This article presents a micro-history research based on the collective memory of North Lithuania’s township Vabalninkas. The main target was the Catholic Lithuanians’ memory concerning the profuse Jewish community which used to live in the town. This memory formed from around 1930’s to current day (2015). Based on the conducted research the aim is to reveal a process which formed a current amnesiac situation of memory and explain it.
First, the effect of Holocaust on the Lithuanian part of Vabalninkas community was analysed through interviews with witnesses. Second, the conditions of the Soviet period were reconstructed, which shaped particular discourse of memory. Finally, some attempts to arouse the memory about Jews after Lithuania’s independence as well as current situation are presented. The questions of the research were as follows: could we say that there is a collective memory concerning Jews in Vabalninkas today? What are the main features of the memories about Vabalninkas Jews? In which layers of memory (individual, collective, public) Vabalninkas’ Jews appear? Why? What historical circumstances could have determined the current condition of township’s community memory?
The case of Vabalninkas showed that an ambiguous historical, cultural, social and psychological process lurks under the local community’s collective Jewish amnesia: first – sociocultural trauma (dramatic and unexplainable fracture in everyday experience); second – fundamental demographic changes during Soviet times caused by war losses as well as voluntary and forced migration. Tangled together they created a situation where marginal individual memory about Jews does not find any place in the collective memory of the newer generations of Vabalninkas people since it is alien to the majority of population’s identities. However, it still exists in spatial signs and older population’s feelings of alienation further creating unarticulated tension expressed by unconscious avoidance of Jewish topic. It is important to note that in individual perspectives of Holocaust contemporaries it is hard to grasp any signs of guilt or responsibility which are prominent in present public discussions about Lithuanians’ role in the Holocaust. The majority of population during Nazi occupation were only passive observers so the traumatic memory should first be attributed to social and cultural break which left people with an unanswered question why and made them unable to insert this extraordinary experience into social frames.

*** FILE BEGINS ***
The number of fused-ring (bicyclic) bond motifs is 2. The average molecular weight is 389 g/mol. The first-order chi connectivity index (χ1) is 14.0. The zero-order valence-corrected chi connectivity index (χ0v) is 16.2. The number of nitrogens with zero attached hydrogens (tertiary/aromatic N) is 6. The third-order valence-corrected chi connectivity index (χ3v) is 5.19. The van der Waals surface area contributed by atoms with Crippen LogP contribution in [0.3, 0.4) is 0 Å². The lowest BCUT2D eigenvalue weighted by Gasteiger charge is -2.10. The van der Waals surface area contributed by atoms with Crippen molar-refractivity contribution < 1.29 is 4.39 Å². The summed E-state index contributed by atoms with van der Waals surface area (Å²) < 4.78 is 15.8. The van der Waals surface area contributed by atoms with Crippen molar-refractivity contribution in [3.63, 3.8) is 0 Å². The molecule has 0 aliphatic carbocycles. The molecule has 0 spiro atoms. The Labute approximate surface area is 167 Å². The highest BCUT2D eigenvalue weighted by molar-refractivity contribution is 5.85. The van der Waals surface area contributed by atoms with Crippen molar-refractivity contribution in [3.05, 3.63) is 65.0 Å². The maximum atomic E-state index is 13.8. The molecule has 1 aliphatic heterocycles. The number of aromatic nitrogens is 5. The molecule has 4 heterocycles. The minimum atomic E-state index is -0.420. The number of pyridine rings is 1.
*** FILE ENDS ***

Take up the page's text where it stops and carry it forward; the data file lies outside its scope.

Following this approach some untouched issues emerge in the Holocaust studies which could, for example, focus on the strategies of coping with this trauma. One of these strategies, unconscious oblivion, was revealed by researching the memory of Vabalninkas.
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